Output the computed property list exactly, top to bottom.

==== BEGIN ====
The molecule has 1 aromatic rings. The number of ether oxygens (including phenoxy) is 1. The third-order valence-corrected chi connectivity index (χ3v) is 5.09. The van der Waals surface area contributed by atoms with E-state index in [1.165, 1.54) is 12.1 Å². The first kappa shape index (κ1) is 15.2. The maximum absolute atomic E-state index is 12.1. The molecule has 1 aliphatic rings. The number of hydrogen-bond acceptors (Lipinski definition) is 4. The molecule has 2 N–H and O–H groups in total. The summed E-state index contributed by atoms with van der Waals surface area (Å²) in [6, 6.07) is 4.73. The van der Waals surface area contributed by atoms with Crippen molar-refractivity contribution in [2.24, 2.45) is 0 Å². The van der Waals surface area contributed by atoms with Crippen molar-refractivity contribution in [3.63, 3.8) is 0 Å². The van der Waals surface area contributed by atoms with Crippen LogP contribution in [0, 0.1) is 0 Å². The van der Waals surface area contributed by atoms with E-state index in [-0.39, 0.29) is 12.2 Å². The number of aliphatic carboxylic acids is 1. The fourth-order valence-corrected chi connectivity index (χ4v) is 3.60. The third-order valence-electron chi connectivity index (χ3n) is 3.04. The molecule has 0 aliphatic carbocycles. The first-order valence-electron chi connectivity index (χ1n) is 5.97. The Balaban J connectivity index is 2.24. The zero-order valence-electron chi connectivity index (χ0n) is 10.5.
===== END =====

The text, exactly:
The molecule has 1 aromatic rings. The number of ether oxygens (including phenoxy) is 1. The third-order valence-corrected chi connectivity index (χ3v) is 5.09. The van der Waals surface area contributed by atoms with E-state index in [1.165, 1.54) is 12.1 Å². The first kappa shape index (κ1) is 15.2. The maximum absolute atomic E-state index is 12.1. The molecule has 1 aliphatic rings. The number of hydrogen-bond acceptors (Lipinski definition) is 4. The molecule has 2 N–H and O–H groups in total. The summed E-state index contributed by atoms with van der Waals surface area (Å²) in [6, 6.07) is 4.73. The van der Waals surface area contributed by atoms with Crippen molar-refractivity contribution in [2.24, 2.45) is 0 Å². The van der Waals surface area contributed by atoms with Crippen molar-refractivity contribution in [3.63, 3.8) is 0 Å². The van der Waals surface area contributed by atoms with Crippen LogP contribution in [0, 0.1) is 0 Å². The van der Waals surface area contributed by atoms with E-state index in [-0.39, 0.29) is 12.2 Å². The number of aliphatic carboxylic acids is 1. The fourth-order valence-corrected chi connectivity index (χ4v) is 3.60. The third-order valence-electron chi connectivity index (χ3n) is 3.04. The molecule has 0 aliphatic carbocycles. The first-order valence-electron chi connectivity index (χ1n) is 5.97. The Balaban J connectivity index is 2.24. The zero-order valence-electron chi connectivity index (χ0n) is 10.5.